Son of French sculptor Henri Greber, Jacques Greber graduated from the Ecole des Beaux-Arts in 1908. He first came to the United States in 1910 to work for Clarence H. Mackay on "Harbor Hill," Mackay's estate at Roslyn, Long Island. His collaborations with Philadelphia architects Horace Trumbauer and Paul P. Cret have been well-documented, but he was also an internationally known urban planner. In Philadelphia his effect can be found in the master plan for the Benjamin Franklin Parkway (ca. 1917), but he also implemented his designs in Ottawa, Canada, and as master architect for the 1937 International Paris Exposition.
According to James T. Maher in his Twilight of Splendor (p. 65), Greber was brought to Philadelphia by Joseph E. Widener in 1913 so that he could create his trademark French classical garden for Widener's Lynnewood Hall. (Greber would dedicate his 1920 L'Architecture aux Etat-Unis to Widener.) Noting his success at Lynnewood Hall, Trumbauer proceeded to collaborate with him on several garden plans, including that for Edward T. Stotesbury, "Whitemarsh Hall." Again, according to Maher:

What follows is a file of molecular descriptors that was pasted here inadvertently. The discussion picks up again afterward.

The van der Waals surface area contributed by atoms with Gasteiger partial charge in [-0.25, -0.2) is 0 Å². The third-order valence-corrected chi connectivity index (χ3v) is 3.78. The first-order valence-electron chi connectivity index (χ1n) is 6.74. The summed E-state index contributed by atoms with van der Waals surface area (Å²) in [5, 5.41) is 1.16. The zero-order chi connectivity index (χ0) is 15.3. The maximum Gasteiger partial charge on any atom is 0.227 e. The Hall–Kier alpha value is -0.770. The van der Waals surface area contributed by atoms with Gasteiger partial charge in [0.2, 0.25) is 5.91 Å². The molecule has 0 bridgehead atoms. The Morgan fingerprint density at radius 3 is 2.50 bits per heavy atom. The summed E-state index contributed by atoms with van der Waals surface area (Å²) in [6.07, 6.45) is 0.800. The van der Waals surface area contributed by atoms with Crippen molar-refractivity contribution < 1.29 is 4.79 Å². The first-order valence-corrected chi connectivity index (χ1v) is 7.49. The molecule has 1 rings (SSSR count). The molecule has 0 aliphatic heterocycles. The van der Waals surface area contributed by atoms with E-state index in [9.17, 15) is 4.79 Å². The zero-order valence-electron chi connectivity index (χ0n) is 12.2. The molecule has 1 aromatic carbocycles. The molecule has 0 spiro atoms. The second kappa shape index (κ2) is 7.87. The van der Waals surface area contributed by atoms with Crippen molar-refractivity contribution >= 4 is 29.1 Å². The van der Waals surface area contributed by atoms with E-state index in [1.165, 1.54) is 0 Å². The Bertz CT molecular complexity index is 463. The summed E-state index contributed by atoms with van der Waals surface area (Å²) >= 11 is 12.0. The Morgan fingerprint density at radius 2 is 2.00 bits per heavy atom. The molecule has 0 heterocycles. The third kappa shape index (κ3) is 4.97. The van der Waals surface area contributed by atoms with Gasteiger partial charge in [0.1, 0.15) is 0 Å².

Greber's formal gardens at Whitemarsh Hall, lucid as geometry and eloquent of the ancient theatrical visions of architectural fantasy, may have been the finest example of French classical landscape art in America . . . Greber subtly modified the French classical design concept, which depends for its logic upon the availability of large areas of level ground, and adapted it through the use of certain conventions of English formal garden design, to the undulating terrain of the three-hundred-acre estate.
It is his lucidity which gained Greber several major urban planning commissions, including those for Philadelphia and Ottawa. Basing his designs on the boulevard system implemented by Haussmann in Paris, Greber created wide cuts in the urban landscape leading to major buildings (in Philadelphia, connecting the Museum of Art and City Hall). Later he and Paul Cret would add the Rodin Museum to the collection of learned society buildings which clustered around the Parkway.
Sandra L. Tatman.
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